New York Federal Criminal Practice Blog
October 8, 2007

EDNY Judge Suppresses Statements Obtained by Jailhouse Informant

Few prosecutors can resist the advances of a jailhouse informant, despite the fact that these entrepreneurial snitches are notoriously unreliable. In fact, Peter Neufeld of the Innocence Project has testified that his studies revealed jailhouse informants were used in 20% of the cases where wrongful convictions have been established. That conclusion is hardly a surprise: the combination of inmates facing or sentenced to lengthy prison terms, coupled with a system that rewards cooperation with sentence reduction, produces a powerful incentive to lie.

A recent decision by EDNY Judge Gershon, United States v. Pannell, 2007 WL 2750678 (E.D.N.Y. September 20, 2007), sets some welcome boundaries on the use of jailhouse informants. While the decision applied well-established precedent, and was carefully limited to the specific facts and credibility determinations presented, it nonetheless constitutes an excellent precedent for the per se suppression of statements obtained after prosecutors knowingly permit an informant to return to the cell of a defendant he has already ratted out.

Everold Miller, Pannell’s former cell-mate, was a classic needy and opportunistic jailhouse informant. Sentenced in Florida to over 22 years for drug offenses, he entered into a cooperation agreement with the government in the hope of reducing that sentence. Transferred to Brooklyn’s MDC to testify against some co-defendants, he was randomly assigned to Pannell’s cell, whereupon, as luck would have it, Pannell made several incriminating statements to him regarding his involvement in an armed robbery. At a proffer session, Miller relayed Pannell’s statements to prosecutors, who advised him that upon his return to his cell, he should not solicit any further information from Pannell about his pending case. Miller however continued to obtain incriminating statements from Pannell, memorializing them in copious notes. Pannell moved to suppress the statements as a violation of his Sixth Amendment right to counsel. The court held a hearing under Massiah v. United States, 377 U.S. 201 (1964), to determine if Miller (a) was a government informant who had (b) deliberately elicited the incriminating statements in question.

Judge Gershon denied suppression of the statements obtained before Miller’s first proffer session. Although during this period, Miller was a government agent with regard to other criminal matters, he was not a government agent vis à vis Pannell, in the absence of an express government instruction “to get information about [that] particular defendant.” (quoting United States v. Birbal, 113 F.3d 342 (2d Cir. 1997)).

Judge Gershon came to the opposite conclusion, however, with regard to the statements Miller obtained after his initial proffer with Pannell’s prosecutor. First, she rejected the government’s claim that Miller was not a government agent at this point. Miller became a government agent the moment he first reported Pannell’s statements and the government expressed interest in using those statements at trial. This status was not negated by the express instruction to Miller not to discuss Pannell’s case with him any further. The government was well aware that returning Miller – an eager and desperate cooperator – to Pannell’s cell “created the very situation . . . likely to induce Pannell to make incriminating statements without the assistance of counsel.”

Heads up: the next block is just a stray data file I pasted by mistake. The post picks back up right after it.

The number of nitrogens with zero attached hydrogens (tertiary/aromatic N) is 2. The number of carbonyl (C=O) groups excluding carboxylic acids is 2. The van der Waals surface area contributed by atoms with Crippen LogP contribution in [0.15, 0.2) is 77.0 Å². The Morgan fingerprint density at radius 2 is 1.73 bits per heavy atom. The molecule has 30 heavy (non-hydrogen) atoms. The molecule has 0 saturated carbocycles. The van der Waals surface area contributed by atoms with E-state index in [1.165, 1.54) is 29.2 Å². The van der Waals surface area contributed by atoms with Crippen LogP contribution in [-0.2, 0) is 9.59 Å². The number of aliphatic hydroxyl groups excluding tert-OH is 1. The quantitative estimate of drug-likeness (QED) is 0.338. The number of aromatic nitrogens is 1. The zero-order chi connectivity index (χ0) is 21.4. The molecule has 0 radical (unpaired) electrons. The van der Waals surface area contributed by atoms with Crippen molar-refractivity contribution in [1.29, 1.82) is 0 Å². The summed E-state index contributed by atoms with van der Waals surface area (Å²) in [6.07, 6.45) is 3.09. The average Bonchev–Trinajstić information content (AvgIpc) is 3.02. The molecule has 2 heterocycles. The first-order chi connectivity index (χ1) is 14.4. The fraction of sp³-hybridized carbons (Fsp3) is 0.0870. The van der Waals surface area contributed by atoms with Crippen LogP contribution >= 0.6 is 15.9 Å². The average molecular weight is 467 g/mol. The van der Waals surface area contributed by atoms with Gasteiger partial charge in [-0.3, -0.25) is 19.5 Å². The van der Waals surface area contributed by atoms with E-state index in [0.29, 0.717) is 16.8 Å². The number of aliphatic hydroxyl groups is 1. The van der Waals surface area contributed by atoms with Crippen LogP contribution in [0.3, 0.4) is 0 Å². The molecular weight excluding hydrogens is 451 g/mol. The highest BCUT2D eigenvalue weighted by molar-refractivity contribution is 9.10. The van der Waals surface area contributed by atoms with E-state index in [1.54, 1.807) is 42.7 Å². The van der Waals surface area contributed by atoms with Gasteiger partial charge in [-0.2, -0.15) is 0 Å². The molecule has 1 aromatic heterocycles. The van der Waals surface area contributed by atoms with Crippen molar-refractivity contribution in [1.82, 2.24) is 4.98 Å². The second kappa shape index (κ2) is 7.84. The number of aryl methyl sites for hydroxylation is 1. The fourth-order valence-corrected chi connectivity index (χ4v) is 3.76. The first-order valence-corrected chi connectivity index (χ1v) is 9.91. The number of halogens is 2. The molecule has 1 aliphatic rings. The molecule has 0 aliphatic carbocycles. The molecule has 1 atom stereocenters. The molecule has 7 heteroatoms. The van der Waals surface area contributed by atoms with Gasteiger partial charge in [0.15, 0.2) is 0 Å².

Moreover, she found that Miller had deliberately elicited the additional incriminating statements. In part because of the high stakes Miller had in the outcome of his cooperation, she found Miller’s claim that he had merely acted as a “listening post” while Pannell volunteered additional detailed incriminating information to be incredible. As she pointed out – in words that would apply to most jailhouse informant cases – “Miller had great incentive to actively encourage Pannell to incriminate himself: Miller understood that any additional information he secured could serve as a basis for a reduction of his very lengthy sentence.” Accordingly, she suppressed all statements Miller obtained after his initial proffer with Pannell’s prosecutor. In so doing, one can argue, she effectively held that the mere fact of returning a jailhouse informant to the same cell where he had previously obtained incriminating statements from his cellmate amounts to “deliberate elicitation” under Massiah.

This case should also serve as a reminder to all defense attorneys to impress upon their incarcerated clients that loose lips sink ships.

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